The Syrian civil war, which is broken down mainly on sectarian lines of Shiites who support President Bashar Assad’s regime and Sunnis who don’t, has inspired the Sunni insurgents to attempt a different tactic in their opposition: they have began kidnapping supporters of Assad’s regime from neighboring countries. For instance, Hassane Salim al-Mikdad was been kidnapped from on the grounds that he was a member of Lebanon’s militant Shiite group Hezbollah, which is pro-Assad.
A video was released of a bruised Abu Ali al-Mikdad confessing to being a member of Hezbollah, claiming also that he was sent to Syria to fight for Assad.
Hezbollah has denied this, as well as the Meqdad clan, his family, a powerful Shiite tribe in Eastern Lebanon. The Meqdad clan identify the man, their relative, as a Lebanese banker with no vested interests in the fight, saying he had been in Syria for over a year; and so in retaliation to him being kidnapped they have kidnapped more than 20 Syrians in Lebanon who are believed to be Sunni’s fighting for the rebel Free Syria Army (FSA).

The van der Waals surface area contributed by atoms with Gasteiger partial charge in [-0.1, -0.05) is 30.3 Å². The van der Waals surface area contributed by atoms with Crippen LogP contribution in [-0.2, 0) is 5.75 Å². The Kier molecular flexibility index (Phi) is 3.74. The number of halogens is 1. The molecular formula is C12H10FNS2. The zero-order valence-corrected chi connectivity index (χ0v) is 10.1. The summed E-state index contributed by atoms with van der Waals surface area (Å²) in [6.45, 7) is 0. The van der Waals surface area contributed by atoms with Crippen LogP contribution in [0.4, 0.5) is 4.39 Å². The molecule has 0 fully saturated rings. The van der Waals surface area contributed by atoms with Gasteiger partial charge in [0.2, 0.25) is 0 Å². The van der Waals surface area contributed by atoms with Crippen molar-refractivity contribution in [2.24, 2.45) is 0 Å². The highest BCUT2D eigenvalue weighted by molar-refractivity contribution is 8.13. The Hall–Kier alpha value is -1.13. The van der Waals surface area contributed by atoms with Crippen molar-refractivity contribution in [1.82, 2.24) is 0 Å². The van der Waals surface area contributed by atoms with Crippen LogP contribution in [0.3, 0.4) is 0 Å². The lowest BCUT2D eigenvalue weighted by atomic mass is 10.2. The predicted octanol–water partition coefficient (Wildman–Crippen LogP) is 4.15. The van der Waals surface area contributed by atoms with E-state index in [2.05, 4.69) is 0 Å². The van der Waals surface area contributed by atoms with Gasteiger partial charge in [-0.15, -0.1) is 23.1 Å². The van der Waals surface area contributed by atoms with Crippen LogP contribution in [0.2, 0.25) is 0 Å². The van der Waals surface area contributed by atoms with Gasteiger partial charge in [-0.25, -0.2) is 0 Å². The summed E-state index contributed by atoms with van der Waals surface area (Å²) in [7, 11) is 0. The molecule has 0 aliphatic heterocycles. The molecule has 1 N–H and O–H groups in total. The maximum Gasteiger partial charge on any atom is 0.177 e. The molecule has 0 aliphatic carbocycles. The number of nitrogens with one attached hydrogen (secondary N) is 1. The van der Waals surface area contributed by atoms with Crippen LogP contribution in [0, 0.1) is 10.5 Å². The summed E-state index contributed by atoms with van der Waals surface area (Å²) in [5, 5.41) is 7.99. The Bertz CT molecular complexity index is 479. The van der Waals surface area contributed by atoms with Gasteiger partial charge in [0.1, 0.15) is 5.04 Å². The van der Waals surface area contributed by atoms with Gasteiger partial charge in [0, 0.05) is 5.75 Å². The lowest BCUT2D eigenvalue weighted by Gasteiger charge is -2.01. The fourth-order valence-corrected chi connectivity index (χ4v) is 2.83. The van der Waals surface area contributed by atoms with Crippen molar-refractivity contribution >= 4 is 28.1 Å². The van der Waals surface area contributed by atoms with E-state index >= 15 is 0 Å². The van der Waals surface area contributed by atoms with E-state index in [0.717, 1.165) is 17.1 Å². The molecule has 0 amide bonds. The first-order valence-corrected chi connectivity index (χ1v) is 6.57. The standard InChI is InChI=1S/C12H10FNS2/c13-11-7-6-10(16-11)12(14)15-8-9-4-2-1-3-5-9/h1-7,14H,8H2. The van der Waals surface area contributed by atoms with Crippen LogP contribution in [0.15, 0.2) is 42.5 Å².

“The family’s military wing kidnapped several Syrians. We are not afraid of anyone,” said Maher “Abu Ali” Meqdad.
In this way, Syria’s civil war is affecting Lebanon in much the way Lebanon’s 15-year civil war involved Syria.
Syrians have used the kidnapping tactic to capture 11 Lebanese Shiites in May, and to capture 48 Iranians earlier this month.